• Willingness to stand against the crowd must be rooted in in-depth research.

When I invest in a company, I ask myself: “If tomorrow this stock gets to the lower circuit of 20% then should I sell or buy?” The answer has to be that I should be buying more when it falls. And that is what we have actually done in most of our companies when they corrected.

But it is a tough call - to buy when everyone else is wanting to sell. When the news is very bad and negative. But that's the time one has to. We have had to sit through with patience, and sometimes our patience has been tested for long years.

You can do this only if you are confident of your in-depth research on the company. That's how most times returns have got generated. We've lost as well, but I think more times we were positive than negative and that has worked overall.

The maximum wealth creation has happened where we have exercised patience in most turbulent times, and it is not easy. Our portfolios are open to the public. We are subject to daily NAVs. To sit through underperformances is not easy. I think it is the most toughest phase, to endure underperformance because of your conviction.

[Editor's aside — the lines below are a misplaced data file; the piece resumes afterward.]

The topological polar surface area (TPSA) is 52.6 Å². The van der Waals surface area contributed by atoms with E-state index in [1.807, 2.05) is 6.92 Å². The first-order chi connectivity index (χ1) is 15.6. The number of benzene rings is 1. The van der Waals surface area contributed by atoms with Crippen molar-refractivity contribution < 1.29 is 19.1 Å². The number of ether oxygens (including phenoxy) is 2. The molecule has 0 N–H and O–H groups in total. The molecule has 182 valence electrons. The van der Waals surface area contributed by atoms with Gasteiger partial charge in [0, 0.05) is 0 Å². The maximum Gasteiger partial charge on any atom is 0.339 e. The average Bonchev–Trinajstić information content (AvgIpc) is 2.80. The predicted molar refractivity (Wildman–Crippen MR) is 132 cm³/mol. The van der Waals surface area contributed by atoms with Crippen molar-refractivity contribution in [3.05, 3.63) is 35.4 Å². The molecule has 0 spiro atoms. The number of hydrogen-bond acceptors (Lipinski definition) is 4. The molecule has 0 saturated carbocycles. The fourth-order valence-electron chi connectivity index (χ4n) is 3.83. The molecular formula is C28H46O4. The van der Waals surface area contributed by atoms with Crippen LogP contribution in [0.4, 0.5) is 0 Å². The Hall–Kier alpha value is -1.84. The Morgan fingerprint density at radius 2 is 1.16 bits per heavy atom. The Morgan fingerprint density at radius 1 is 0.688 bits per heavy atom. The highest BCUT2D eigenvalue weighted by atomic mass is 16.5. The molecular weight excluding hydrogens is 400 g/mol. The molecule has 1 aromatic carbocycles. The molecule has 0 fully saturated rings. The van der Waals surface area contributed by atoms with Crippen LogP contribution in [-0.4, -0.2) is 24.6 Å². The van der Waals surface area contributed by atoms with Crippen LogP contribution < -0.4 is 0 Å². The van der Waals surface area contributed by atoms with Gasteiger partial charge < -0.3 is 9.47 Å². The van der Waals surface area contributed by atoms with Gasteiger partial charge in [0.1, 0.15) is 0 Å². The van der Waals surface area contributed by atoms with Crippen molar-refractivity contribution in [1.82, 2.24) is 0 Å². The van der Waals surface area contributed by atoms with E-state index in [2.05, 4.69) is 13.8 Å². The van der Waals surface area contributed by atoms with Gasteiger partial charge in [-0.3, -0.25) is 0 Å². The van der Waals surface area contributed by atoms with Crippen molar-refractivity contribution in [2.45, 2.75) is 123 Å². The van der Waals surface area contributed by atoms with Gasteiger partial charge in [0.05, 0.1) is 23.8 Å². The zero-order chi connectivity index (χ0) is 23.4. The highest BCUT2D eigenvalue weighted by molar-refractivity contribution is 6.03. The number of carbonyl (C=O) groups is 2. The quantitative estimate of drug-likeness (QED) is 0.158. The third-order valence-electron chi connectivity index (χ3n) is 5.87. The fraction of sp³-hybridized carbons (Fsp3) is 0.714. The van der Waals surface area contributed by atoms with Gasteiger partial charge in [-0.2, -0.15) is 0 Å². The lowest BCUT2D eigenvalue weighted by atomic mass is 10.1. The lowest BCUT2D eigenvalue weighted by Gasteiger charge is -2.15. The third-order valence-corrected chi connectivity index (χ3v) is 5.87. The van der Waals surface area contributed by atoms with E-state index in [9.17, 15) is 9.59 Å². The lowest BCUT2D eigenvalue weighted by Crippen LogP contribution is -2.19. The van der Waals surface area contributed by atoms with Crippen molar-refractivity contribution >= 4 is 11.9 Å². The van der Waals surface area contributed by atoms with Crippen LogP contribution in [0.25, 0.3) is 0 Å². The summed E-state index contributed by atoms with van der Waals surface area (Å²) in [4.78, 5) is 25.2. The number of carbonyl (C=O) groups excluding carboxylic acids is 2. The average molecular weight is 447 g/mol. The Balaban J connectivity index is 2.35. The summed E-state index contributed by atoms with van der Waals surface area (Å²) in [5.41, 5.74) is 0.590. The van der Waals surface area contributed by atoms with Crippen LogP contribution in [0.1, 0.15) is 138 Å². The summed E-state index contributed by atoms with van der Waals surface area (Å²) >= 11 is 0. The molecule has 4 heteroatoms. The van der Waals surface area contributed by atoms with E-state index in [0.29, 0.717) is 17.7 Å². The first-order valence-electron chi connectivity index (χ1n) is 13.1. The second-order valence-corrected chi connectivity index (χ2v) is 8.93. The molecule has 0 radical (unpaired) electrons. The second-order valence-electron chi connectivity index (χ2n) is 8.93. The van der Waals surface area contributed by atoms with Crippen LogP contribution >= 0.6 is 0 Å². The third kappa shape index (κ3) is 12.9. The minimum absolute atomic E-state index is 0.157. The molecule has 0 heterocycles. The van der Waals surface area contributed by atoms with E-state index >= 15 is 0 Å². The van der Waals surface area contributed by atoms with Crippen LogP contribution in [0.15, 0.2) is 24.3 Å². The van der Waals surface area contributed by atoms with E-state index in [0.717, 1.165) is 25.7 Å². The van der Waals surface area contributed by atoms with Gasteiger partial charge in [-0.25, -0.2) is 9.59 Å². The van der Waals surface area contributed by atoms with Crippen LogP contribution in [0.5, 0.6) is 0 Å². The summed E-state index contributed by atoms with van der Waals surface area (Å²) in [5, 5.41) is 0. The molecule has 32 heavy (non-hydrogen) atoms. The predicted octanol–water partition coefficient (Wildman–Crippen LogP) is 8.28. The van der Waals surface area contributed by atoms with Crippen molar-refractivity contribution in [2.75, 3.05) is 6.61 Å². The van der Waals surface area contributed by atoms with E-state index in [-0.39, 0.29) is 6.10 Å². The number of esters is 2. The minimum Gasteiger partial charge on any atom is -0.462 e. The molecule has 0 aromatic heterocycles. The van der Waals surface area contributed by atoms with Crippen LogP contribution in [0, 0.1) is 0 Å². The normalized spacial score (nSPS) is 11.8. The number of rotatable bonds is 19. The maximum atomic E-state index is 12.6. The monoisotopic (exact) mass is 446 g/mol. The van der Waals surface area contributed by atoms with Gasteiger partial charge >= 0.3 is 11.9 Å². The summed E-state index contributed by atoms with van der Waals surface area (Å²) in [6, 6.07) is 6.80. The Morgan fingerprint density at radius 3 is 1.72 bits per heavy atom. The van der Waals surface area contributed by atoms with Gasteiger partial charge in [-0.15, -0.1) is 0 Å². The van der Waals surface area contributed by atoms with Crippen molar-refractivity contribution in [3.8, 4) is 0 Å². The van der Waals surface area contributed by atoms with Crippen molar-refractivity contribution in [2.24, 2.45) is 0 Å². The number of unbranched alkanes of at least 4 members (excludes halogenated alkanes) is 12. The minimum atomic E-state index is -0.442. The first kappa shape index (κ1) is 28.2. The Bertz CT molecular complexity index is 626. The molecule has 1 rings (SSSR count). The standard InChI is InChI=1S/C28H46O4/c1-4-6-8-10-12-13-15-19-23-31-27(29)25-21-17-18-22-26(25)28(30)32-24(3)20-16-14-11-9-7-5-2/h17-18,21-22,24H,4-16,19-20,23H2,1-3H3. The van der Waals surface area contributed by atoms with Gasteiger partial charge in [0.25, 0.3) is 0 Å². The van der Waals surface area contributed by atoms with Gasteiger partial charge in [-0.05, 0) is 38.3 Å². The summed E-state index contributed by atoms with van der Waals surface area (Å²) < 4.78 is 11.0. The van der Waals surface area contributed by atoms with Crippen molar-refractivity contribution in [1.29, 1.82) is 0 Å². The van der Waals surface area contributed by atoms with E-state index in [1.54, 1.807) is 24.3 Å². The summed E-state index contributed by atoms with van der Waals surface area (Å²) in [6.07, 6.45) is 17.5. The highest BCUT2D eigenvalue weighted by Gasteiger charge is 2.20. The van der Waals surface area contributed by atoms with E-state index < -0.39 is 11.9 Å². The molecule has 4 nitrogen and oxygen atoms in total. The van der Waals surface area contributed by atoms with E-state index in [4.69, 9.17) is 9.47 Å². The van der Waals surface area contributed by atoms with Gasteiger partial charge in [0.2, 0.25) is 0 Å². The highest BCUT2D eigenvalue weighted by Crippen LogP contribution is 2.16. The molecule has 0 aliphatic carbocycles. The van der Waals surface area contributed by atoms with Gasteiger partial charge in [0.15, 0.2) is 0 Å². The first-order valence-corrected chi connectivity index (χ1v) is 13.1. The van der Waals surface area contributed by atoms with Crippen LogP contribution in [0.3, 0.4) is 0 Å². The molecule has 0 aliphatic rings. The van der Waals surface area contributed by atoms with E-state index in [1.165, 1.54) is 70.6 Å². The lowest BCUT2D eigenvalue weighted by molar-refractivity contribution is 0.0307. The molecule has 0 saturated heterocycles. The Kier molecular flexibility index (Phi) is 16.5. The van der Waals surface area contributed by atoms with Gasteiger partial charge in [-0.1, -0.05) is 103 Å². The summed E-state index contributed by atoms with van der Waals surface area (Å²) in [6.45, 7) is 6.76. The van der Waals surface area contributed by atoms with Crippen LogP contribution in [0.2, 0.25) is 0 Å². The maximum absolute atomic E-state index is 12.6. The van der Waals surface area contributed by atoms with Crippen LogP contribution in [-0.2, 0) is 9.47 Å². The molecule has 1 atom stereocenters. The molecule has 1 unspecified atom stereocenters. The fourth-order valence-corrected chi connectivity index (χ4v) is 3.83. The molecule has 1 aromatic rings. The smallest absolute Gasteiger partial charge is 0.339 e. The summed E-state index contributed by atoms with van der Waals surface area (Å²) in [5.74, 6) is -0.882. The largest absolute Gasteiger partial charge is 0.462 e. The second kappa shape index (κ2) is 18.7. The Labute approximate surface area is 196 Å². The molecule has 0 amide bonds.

• Know when to enter, know when to leave.

Eveready was part of my portfolio, now it is not.

We had invested very early in it. That was the time the company was going through a transition from the management side, the young leadership had taken over. I was really impressed by the management - the focus was on rectifying the balance sheet first and bringing down leverage, and not just the P&L. It was not a high growth business, but a low growth business but wanting to use the channel to invest into other businesses which can actually grow. They wanted to leverage on their distribution and grow on other parts of the businesses and basically de-lever the balance sheet with the cash flows.